They both finally quit playing games and headed to St. Francis for my arrival. I was a typical first baby, showing up until about 12 hours later, at 5 something the next morning.

    Blu, you’re in my thoughts and prayers, hon.

      • Yup, I was born in the era of anesthesia, forceps and C-sections galore. I doubt my Mama and her obstetrician even thought about natural childbirth. Both my brother and I were C-section babies.

        They kept women in the hospital for a week after birth and on restricted activity for a good two weeks after that.

        Now, they’re lucky if they aren’t sent home less than 24 hours after birth. IMHO, I don’t agree with that for first time mothers. I think 36 to 48 hours is better. Just in case. Make sure mom and baby are good and both of them know what to do. There are some issues that can arise with newborns in the first day or two (such as jaundice) and new mothers don’t have the knowledge or experience to assess possible problems.

        Half rubber is a game of ball that is very popular here in the Lowcountry; It is played using a broom stick (minus the broom part) and a hard rubber ball that has been cut in half.

        http://en.wikipedia.org/wiki/Half-rubber

        We even have tournaments: http://www.iop.net/departments/recreation_adult_halfrubbertournament.aspx

        • DoVi was jaundiced when I got her home, so I put her by the window and let the sun shine on her body to help her get over it.

          It’s so odd that I’ve never heard the name of that sport, and they even have tournaments! Wow! Thanks for the informative links! How fun!

    • Thanks so much, Louise. I’m glad you enjoyed the story. I took my job as a mother very seriously. My youngest (17) recently offended me by saying, “I think you’re a good parent, but I think you try too hard.” I was crushed. He really hurt my feelings, but I had to remind myself that was coming from a rebellious teen who has given me more trouble than the other four put together. I’m too old for this . . . . . I should be about to retire, rocking grand babies. Instead, I’m trying to punish a strong-willed ungrateful 17 year old. I have friends with grandkids his age. Sheesh. (That’s what happens when you have a late-life “surprise” baby!) HELP!!!!!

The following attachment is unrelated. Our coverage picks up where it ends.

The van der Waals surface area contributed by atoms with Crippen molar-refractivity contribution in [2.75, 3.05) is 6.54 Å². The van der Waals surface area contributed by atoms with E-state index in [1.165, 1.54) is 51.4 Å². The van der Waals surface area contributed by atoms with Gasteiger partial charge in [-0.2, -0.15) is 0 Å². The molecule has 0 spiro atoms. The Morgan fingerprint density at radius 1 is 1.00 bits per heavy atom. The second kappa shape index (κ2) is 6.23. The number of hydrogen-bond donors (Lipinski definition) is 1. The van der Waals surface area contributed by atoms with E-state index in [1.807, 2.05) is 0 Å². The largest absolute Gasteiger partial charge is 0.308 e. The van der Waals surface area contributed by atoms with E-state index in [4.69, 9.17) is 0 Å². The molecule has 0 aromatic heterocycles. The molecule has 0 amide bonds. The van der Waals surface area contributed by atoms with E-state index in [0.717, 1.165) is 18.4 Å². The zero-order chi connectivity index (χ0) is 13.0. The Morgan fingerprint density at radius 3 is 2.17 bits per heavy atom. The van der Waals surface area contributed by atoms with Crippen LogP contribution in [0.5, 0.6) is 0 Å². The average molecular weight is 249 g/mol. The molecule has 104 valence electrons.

• Teenage years sometimes get the best of us. But, you know what? It is all worth it when one of them grows up and comes to you and says “Mom, how in the world did you do it?” 🙂 You know then that you did it right.

  6. He’s saying “hard” now, but he’ll be saying thanks later on.
    A little story here…Hubby and I attended “Open House” (our oldest son was a senior). When we introduced ourselves to 1st son’s Chemistry teacher, his eyes lit up and said “It’s a pleasure to meet Ascension Parish’s strictest parents, y’all are doing a wonderful job with your boys (daughter was still in middle school). Long story short… I now see 1st son doing and saying some of the same things.
    He’ll learn…my house, my rules.

  7. When I got to the doughnuts, I laughed out loud. I remember Mom telling me she was in the hospital for over a week after I was born – just amazing. Of course, now we sometimes have the opposite problem, with insurance companies trying to shove people out as soon as they can – not just for childbirth, but for anything.

    I had a friend who once got into a shouting match with her ob/gyn. I can’t remember the whole story now, but I do remember her clinching line. She yelled at him, “For &$^#@ sake! Having a baby isn’t a disease!”

    That pretty much says it all, I’d think.

  8. Oh my little first guy in delivery room story. No one was assigned to watch papa. He fainted fell dead away was in hospital for a week. Next time extra aide brought in. 🙂

    Thank you for circle. Geometrically I lean toward square but have radical outside. Keep smiling.